No more recreational vaping for Australians. From October, vapes will be sold over the counter at pharmacies


By Becky Freeman*, University of Sydney
Wednesday, 26 June, 2024


No more recreational vaping for Australians. From October, vapes will be sold over the counter at pharmacies

No more recreational vaping for Australians. From October, vapes will be sold over the counter at pharmacies

The Australian Senate is set to pass a bill that will see the end of all vape sales – regardless of nicotine content – from general retailers. From July 1, non-nicotine vapes will no longer be permitted for sale outside of pharmacies.

But late amendments to the bill, negotiated by the Greens, change how people will be able to access vapes in the future. When the bill is passed – and for the first three months – people will need a prescription from a medical practitioner to access vapes from their local pharmacy.

Then, from October 1 2024, people who wish to use a vape for therapeutic purposes will no longer require a prescription. Instead, they will be able to directly purchase a vape from a pharmacy. Vaping products will be kept behind the counter and only available for purchase with identification to show users are aged over 18.

Vapes sold in pharmacies will be subject to quality and product standards including plain packaging, maximum nicotine concentration levels, and will continue to only be available in mint/menthol and tobacco favours.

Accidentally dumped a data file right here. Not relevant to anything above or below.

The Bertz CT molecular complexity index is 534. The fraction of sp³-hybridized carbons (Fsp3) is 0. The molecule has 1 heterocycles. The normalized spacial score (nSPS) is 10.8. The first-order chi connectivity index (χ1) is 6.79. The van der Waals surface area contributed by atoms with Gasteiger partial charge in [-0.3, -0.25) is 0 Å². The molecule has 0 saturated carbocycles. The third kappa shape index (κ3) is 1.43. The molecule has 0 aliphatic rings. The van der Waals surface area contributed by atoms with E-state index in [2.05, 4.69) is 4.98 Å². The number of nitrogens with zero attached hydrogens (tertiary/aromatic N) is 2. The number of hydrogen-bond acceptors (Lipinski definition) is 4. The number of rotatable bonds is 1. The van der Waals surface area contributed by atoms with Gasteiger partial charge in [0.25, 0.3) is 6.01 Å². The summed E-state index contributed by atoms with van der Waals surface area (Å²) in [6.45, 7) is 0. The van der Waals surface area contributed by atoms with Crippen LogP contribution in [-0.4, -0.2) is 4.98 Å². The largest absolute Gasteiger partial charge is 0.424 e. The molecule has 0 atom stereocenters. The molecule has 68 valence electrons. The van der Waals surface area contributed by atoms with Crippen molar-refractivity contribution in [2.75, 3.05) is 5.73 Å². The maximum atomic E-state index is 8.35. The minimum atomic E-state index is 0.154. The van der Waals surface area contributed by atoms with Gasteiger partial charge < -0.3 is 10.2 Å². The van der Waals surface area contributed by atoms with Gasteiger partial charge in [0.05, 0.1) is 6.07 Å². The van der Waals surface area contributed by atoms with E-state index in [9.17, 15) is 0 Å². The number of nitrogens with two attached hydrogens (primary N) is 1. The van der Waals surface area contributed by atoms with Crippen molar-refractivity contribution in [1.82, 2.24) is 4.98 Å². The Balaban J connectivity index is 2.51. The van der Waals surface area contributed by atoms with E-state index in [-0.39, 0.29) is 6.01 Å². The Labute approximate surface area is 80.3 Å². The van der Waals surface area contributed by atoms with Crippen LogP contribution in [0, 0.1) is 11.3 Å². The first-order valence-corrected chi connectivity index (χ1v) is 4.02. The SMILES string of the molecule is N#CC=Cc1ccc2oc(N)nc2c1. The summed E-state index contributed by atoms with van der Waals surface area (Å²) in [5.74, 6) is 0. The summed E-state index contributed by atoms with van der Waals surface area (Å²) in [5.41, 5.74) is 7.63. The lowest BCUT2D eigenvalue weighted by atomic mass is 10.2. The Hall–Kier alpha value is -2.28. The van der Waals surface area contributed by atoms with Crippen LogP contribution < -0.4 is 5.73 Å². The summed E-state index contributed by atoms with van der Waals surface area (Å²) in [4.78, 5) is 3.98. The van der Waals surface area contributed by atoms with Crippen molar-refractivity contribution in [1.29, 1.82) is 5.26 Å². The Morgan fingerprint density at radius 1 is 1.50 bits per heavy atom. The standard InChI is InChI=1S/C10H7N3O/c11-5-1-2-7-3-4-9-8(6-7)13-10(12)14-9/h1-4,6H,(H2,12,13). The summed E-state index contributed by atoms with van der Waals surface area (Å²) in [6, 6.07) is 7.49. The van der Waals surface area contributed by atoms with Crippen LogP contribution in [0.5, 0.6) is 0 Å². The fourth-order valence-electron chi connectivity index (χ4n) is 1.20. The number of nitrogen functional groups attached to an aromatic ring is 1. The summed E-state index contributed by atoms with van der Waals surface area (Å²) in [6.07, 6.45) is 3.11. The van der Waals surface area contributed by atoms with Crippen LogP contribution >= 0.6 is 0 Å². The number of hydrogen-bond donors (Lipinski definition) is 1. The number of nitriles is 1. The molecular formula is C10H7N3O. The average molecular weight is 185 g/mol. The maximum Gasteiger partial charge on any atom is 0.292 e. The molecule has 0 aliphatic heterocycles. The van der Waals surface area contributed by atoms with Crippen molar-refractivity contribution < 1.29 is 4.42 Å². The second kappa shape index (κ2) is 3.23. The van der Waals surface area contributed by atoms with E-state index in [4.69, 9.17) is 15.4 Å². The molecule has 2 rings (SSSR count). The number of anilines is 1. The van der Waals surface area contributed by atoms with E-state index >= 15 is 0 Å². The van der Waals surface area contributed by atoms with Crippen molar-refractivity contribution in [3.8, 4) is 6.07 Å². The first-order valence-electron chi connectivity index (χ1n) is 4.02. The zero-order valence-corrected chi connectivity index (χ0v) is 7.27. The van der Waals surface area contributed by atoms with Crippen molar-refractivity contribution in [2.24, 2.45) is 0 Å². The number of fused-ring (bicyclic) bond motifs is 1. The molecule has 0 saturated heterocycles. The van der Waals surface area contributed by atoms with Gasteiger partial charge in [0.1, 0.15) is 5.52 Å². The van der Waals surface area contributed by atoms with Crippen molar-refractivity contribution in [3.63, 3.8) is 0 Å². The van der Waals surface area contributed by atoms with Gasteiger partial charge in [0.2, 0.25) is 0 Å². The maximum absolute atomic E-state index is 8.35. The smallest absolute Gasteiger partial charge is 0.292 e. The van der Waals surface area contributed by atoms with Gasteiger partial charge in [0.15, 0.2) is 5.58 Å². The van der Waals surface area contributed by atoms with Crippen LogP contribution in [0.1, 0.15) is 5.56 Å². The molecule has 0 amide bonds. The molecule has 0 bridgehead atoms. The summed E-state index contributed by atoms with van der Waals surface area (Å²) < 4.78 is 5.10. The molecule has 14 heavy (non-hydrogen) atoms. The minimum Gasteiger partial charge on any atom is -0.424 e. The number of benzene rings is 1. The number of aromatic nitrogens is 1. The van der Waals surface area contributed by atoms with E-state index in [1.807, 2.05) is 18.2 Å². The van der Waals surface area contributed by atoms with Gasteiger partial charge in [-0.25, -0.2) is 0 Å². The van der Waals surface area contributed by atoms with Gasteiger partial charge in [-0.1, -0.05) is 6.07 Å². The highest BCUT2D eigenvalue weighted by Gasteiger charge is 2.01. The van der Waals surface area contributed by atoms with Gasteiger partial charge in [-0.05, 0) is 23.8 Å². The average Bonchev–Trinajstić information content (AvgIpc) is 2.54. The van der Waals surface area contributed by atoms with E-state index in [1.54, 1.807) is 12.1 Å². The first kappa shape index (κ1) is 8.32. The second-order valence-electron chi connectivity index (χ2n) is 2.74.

It’s disappointing the prescription requirement is being removed. This weakens control of a highly addictive and unsafe product.

The bill had wide support from the public health sector and was based on evidence and research showing that preventing easy access to vapes is essential to protecting the health of young people.

At the same time, the amended bill is a clear improvement on the current situation, where vapes retailers have saturated communities, including near schools.

Still, this uniquely Australian approach to regulating vaping is a world first. The clear message is that vaping products cannot be sold as a consumer good for recreational purposes. Instead, they are a tightly regulated therapeutic product available only under strict conditions.

The law does not criminalise individual vape users, but instead includes heavy penalties for sellers of illegal vapes. Any retailer found to be illegally selling vapes from July 1 will be heavily fined and could face jail time.

Haven’t vape laws already changed?

Vape reform has already been underway. Since March 2024, the federal government has prohibited the importation of all non-therapeutic vapes into Australia.

People wanting to use nicotine vapes (either to quit smoking or for nicotine addiction) have been able to access therapeutic vapes through pharmacies, with a prescription from a health-care professional, in tobacco or mint/menthol flavours.

However, the retail sale of all “non-nicotine” flavoured vapes has remained legal. This has meant petrol stations, convenience stores and vape shops could simply claim they sold “non-nicotine” vapes.